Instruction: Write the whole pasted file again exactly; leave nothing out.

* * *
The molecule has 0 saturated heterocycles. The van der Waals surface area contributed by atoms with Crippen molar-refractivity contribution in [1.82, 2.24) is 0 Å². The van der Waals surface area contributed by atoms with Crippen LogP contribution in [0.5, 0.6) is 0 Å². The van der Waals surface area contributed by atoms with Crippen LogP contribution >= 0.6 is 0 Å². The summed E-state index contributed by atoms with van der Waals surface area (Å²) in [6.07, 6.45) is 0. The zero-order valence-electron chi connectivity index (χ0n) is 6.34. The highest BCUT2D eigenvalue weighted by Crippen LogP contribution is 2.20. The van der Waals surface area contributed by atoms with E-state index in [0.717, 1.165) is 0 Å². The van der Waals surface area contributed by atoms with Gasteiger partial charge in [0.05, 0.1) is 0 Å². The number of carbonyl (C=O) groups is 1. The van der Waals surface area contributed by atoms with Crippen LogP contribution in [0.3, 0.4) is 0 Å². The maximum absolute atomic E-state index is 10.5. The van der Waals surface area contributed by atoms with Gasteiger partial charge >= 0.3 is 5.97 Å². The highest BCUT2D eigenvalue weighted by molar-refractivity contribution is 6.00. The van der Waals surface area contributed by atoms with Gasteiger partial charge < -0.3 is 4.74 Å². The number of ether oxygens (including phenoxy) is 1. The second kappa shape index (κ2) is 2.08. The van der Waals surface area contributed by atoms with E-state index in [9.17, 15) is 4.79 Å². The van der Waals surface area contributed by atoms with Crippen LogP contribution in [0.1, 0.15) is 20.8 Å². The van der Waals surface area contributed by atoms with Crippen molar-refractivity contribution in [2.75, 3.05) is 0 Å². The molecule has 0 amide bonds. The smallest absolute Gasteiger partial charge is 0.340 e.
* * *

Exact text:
The molecule has 0 saturated heterocycles. The van der Waals surface area contributed by atoms with Crippen molar-refractivity contribution in [1.82, 2.24) is 0 Å². The van der Waals surface area contributed by atoms with Crippen LogP contribution in [0.5, 0.6) is 0 Å². The van der Waals surface area contributed by atoms with Crippen LogP contribution >= 0.6 is 0 Å². The summed E-state index contributed by atoms with van der Waals surface area (Å²) in [6.07, 6.45) is 0. The zero-order valence-electron chi connectivity index (χ0n) is 6.34. The highest BCUT2D eigenvalue weighted by Crippen LogP contribution is 2.20. The van der Waals surface area contributed by atoms with E-state index in [0.717, 1.165) is 0 Å². The van der Waals surface area contributed by atoms with Gasteiger partial charge in [0.05, 0.1) is 0 Å². The number of carbonyl (C=O) groups is 1. The van der Waals surface area contributed by atoms with Crippen LogP contribution in [0.3, 0.4) is 0 Å². The maximum absolute atomic E-state index is 10.5. The van der Waals surface area contributed by atoms with Gasteiger partial charge >= 0.3 is 5.97 Å². The highest BCUT2D eigenvalue weighted by molar-refractivity contribution is 6.00. The van der Waals surface area contributed by atoms with Gasteiger partial charge < -0.3 is 4.74 Å². The number of ether oxygens (including phenoxy) is 1. The second kappa shape index (κ2) is 2.08. The van der Waals surface area contributed by atoms with E-state index in [9.17, 15) is 4.79 Å². The van der Waals surface area contributed by atoms with Crippen LogP contribution in [0.1, 0.15) is 20.8 Å². The van der Waals surface area contributed by atoms with Crippen molar-refractivity contribution in [2.75, 3.05) is 0 Å². The molecule has 0 amide bonds. The smallest absolute Gasteiger partial charge is 0.340 e.